Is there any way to read the answer without creating an account? It’s just something I’ve not noticed needing to do before.

      1. Theresa

        Chrome and I get the following message: ‘To read this article and more great Inc.com content, please log in or create an account.’ Thanks :)

  23. Don't Know

    I interviewed for a boss like this several years ago. Apparently, he was so bad the staff had their own signal on whether boss was safe to approach, i.e., if the lamp in front of his office was lit, stay away! The staff who interviewed me were quite honest about the challenges of working for him, which I appreciated. Alas, I didn’t make the final cut so didn’t get to interview with him. (I’ve always been sorry about that because I would have loved to meet the guy in person.) The ironic thing was that I was soon hired by another company I was interviewing with at the same time and a year later the young woman who got the job with the difficult boss applied for an opening at my company. Turned out she couldn’t deal with him, either.

  24. The Strand

    Alan Shepard, the first American man in space, was famous for this in his midcareer at NASA (he was grounded due to an inner ear disorder); a different sign would appear on his door or outside his office depending on what kind of mood he was in.

    1. Slippy

      That apparently is not uncommon with former astronauts. I have met a few and my fiance worked with one and they tended to have issues adjusting to working with people that did not have a type A+++ personality.

  25. MR

    While not exactly addressing the OPs letter, I get the feeling that as time goes on, these types of managers will become a smaller part of the workforce (unless they are the owner of a small business).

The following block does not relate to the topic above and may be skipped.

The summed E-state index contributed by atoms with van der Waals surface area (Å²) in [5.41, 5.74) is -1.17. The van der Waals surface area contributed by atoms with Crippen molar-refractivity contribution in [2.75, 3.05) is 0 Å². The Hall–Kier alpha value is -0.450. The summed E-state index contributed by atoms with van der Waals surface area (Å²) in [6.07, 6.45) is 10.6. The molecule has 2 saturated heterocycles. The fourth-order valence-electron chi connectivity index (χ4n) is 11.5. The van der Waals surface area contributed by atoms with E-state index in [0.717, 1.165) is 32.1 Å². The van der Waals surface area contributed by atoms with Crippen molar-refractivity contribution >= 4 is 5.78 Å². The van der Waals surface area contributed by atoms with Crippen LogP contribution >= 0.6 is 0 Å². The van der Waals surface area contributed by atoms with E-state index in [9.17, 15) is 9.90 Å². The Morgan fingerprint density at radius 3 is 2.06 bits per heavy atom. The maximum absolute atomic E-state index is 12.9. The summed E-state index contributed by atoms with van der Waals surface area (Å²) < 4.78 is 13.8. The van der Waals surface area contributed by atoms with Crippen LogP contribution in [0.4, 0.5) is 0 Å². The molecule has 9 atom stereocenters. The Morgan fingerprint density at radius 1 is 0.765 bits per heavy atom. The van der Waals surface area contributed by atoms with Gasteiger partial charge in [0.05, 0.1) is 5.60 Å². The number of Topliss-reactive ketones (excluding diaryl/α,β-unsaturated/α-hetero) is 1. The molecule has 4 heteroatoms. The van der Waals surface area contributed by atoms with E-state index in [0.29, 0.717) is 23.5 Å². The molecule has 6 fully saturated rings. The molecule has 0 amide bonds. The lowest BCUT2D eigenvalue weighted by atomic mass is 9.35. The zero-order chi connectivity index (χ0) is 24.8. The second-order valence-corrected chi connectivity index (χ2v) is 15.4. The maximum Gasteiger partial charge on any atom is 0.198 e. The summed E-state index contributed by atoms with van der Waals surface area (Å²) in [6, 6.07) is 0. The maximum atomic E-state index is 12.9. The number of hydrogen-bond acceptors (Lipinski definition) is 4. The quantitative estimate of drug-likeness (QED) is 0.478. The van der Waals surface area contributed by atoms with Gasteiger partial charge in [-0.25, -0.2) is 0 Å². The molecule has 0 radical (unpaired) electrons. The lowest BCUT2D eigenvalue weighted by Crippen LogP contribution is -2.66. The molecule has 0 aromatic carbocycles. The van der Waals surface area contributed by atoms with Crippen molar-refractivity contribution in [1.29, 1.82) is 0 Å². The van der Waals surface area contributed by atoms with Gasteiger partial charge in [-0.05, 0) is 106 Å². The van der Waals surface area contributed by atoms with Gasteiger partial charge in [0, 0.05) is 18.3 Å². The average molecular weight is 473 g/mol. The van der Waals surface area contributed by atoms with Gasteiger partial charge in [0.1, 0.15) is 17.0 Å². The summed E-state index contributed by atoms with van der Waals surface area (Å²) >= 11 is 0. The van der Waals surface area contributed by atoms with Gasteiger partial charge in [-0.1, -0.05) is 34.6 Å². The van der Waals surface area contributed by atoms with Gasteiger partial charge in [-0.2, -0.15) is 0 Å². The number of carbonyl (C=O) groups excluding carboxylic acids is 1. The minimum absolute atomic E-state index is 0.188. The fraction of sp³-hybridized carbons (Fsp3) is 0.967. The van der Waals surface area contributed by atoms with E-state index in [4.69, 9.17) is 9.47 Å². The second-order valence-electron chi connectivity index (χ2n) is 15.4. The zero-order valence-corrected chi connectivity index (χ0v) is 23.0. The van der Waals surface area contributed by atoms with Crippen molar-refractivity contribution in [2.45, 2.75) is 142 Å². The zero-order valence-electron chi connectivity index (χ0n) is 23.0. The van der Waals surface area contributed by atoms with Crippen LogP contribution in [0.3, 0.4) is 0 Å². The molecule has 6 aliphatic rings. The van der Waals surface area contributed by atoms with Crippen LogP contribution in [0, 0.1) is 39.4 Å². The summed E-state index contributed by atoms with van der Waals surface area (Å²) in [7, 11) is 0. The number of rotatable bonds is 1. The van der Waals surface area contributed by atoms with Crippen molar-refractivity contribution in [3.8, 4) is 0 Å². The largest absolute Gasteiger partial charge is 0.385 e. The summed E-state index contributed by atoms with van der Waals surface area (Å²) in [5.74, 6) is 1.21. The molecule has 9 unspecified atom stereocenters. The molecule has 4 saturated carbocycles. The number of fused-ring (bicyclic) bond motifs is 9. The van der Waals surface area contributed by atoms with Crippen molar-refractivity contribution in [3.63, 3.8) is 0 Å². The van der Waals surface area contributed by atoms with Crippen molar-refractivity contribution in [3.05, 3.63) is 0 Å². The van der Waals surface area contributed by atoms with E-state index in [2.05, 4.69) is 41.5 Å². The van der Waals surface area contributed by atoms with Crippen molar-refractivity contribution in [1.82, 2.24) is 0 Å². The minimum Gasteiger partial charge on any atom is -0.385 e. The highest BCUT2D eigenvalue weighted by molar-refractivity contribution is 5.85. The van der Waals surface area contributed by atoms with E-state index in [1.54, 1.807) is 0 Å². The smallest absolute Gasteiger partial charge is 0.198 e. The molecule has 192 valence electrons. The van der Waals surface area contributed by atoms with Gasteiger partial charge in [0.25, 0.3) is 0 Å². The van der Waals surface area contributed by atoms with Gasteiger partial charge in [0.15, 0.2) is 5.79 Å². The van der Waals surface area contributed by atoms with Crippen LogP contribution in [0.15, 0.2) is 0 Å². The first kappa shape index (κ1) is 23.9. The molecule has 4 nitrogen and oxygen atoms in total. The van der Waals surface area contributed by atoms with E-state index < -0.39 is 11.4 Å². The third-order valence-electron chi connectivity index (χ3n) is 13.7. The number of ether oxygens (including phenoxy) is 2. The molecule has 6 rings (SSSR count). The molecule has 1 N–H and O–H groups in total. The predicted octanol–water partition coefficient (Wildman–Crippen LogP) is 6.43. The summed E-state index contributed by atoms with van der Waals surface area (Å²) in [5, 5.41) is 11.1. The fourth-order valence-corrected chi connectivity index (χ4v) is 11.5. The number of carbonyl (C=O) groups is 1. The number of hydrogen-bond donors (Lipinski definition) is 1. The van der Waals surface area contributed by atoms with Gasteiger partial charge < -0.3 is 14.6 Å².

The reason being, is because companies are taking an increased look at turnover and the costs associated with turnover. Yes, turnover is a natural occurrence in business, and there are various levels of acceptable turnover, largely dependent on the position and industry.

    It’s when turnover spikes in a certain area or under a certain manager – that is what gets the attention. If the cause is determined to go back to a manager that is difficult, then it becomes easier for the company to fix the problem. Either the difficult manager ships up or ships out.

    Smart companies look for this, and deal with the problem. It makes for a better work environment and reduces costs (and likely increases productivity, morale and profits).

    1. Ham Sandwich

      Yes, the OP updated in the comments and the boss was a POS to him/her:

      Interested in an update? I finally found someone who describes themselves as thick skinned and doesn’t need constant pats on the back. She turned out to be a malicious person, and I caught her throwing me under the bus 3 times in the 3 weeks we worked together. I had agreed to stay through the fall, and up until last Friday, my boss was talking about making this a smooth departure, and trying to reformulate our roles so that I could train the new girl for everything she would need to know. Then on Monday, he fired me. Out of the blue, with no warning. I am so angry because I had given him 4 a**-busting years of my life, and as much notice (over 6 months) as possible about my end date, and this is how things ended. My thoughts are that he panicked about my impending end date and just wanted to rip off the band-aid, but I am so angry and hurt. This truly is a blessing, I was being swallowed whole by this company and by this boss.

      1. Kristen

        Good for you! Get on with your life and find a place that has a more positive impact on you and appreciates you.

  26. Kristen

    Oh I have been there! I was an admin at a company and my direct responsibility was for 4 engineers and we all worked well together. The owner of the company was a different story. He treated his admin like crap, actually he treated everyone like crap. His ego was so big not sure how he got through the door in the morning. There were several times he berated me over things that he didn’t have the whole story on, and there was nothing wrong with what I had done, but he jumped me over them anyway. My direct supervisor tried to buffer between us and would support me at the times he would berate me. I am a pretty think skinned person and I know that I am capable and very responsible at my job, but I just could not work for someone that treated me that way. I had to move on for my own sanity.

Comments are closed.